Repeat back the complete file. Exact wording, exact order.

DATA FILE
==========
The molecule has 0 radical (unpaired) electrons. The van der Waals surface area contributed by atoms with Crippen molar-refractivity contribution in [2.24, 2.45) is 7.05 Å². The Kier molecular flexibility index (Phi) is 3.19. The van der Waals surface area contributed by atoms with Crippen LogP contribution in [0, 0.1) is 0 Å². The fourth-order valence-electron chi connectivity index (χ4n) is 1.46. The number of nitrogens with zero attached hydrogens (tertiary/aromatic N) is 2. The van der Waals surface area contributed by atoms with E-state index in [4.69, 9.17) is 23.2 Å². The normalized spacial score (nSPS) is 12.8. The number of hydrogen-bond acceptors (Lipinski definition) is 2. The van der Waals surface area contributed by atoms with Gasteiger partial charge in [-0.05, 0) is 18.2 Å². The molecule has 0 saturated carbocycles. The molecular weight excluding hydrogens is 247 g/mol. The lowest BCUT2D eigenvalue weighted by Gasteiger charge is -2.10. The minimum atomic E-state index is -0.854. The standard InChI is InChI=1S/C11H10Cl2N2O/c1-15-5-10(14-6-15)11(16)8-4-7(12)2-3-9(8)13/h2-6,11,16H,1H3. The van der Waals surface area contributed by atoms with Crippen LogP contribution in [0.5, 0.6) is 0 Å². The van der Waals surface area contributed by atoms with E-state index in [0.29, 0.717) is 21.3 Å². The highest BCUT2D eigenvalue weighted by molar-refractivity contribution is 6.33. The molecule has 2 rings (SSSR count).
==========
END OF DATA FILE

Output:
The molecule has 0 radical (unpaired) electrons. The van der Waals surface area contributed by atoms with Crippen molar-refractivity contribution in [2.24, 2.45) is 7.05 Å². The Kier molecular flexibility index (Phi) is 3.19. The van der Waals surface area contributed by atoms with Crippen LogP contribution in [0, 0.1) is 0 Å². The fourth-order valence-electron chi connectivity index (χ4n) is 1.46. The number of nitrogens with zero attached hydrogens (tertiary/aromatic N) is 2. The van der Waals surface area contributed by atoms with E-state index in [4.69, 9.17) is 23.2 Å². The normalized spacial score (nSPS) is 12.8. The number of hydrogen-bond acceptors (Lipinski definition) is 2. The van der Waals surface area contributed by atoms with Gasteiger partial charge in [-0.05, 0) is 18.2 Å². The molecule has 0 saturated carbocycles. The molecular weight excluding hydrogens is 247 g/mol. The lowest BCUT2D eigenvalue weighted by Gasteiger charge is -2.10. The minimum atomic E-state index is -0.854. The standard InChI is InChI=1S/C11H10Cl2N2O/c1-15-5-10(14-6-15)11(16)8-4-7(12)2-3-9(8)13/h2-6,11,16H,1H3. The van der Waals surface area contributed by atoms with Crippen LogP contribution in [0.5, 0.6) is 0 Å². The van der Waals surface area contributed by atoms with E-state index in [0.29, 0.717) is 21.3 Å². The highest BCUT2D eigenvalue weighted by molar-refractivity contribution is 6.33. The molecule has 2 rings (SSSR count).